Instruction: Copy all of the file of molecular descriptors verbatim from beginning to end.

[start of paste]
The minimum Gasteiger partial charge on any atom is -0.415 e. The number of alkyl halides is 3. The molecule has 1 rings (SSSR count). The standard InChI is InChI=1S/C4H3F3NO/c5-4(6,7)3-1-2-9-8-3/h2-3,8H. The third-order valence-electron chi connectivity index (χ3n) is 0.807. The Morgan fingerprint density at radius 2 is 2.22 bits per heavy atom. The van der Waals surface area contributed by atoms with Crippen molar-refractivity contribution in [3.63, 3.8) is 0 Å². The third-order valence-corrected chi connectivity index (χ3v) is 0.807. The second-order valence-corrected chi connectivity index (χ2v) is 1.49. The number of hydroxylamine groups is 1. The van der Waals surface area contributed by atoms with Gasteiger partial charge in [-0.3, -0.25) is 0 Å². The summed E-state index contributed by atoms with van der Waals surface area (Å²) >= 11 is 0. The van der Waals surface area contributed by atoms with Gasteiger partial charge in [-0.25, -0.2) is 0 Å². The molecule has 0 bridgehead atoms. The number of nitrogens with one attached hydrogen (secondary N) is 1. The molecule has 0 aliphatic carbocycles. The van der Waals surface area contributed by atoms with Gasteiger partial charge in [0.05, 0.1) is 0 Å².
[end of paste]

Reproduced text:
The minimum Gasteiger partial charge on any atom is -0.415 e. The number of alkyl halides is 3. The molecule has 1 rings (SSSR count). The standard InChI is InChI=1S/C4H3F3NO/c5-4(6,7)3-1-2-9-8-3/h2-3,8H. The third-order valence-electron chi connectivity index (χ3n) is 0.807. The Morgan fingerprint density at radius 2 is 2.22 bits per heavy atom. The van der Waals surface area contributed by atoms with Crippen molar-refractivity contribution in [3.63, 3.8) is 0 Å². The third-order valence-corrected chi connectivity index (χ3v) is 0.807. The second-order valence-corrected chi connectivity index (χ2v) is 1.49. The number of hydroxylamine groups is 1. The van der Waals surface area contributed by atoms with Gasteiger partial charge in [-0.3, -0.25) is 0 Å². The summed E-state index contributed by atoms with van der Waals surface area (Å²) >= 11 is 0. The van der Waals surface area contributed by atoms with Gasteiger partial charge in [-0.25, -0.2) is 0 Å². The molecule has 0 bridgehead atoms. The number of nitrogens with one attached hydrogen (secondary N) is 1. The molecule has 0 aliphatic carbocycles. The van der Waals surface area contributed by atoms with Gasteiger partial charge in [0.05, 0.1) is 0 Å².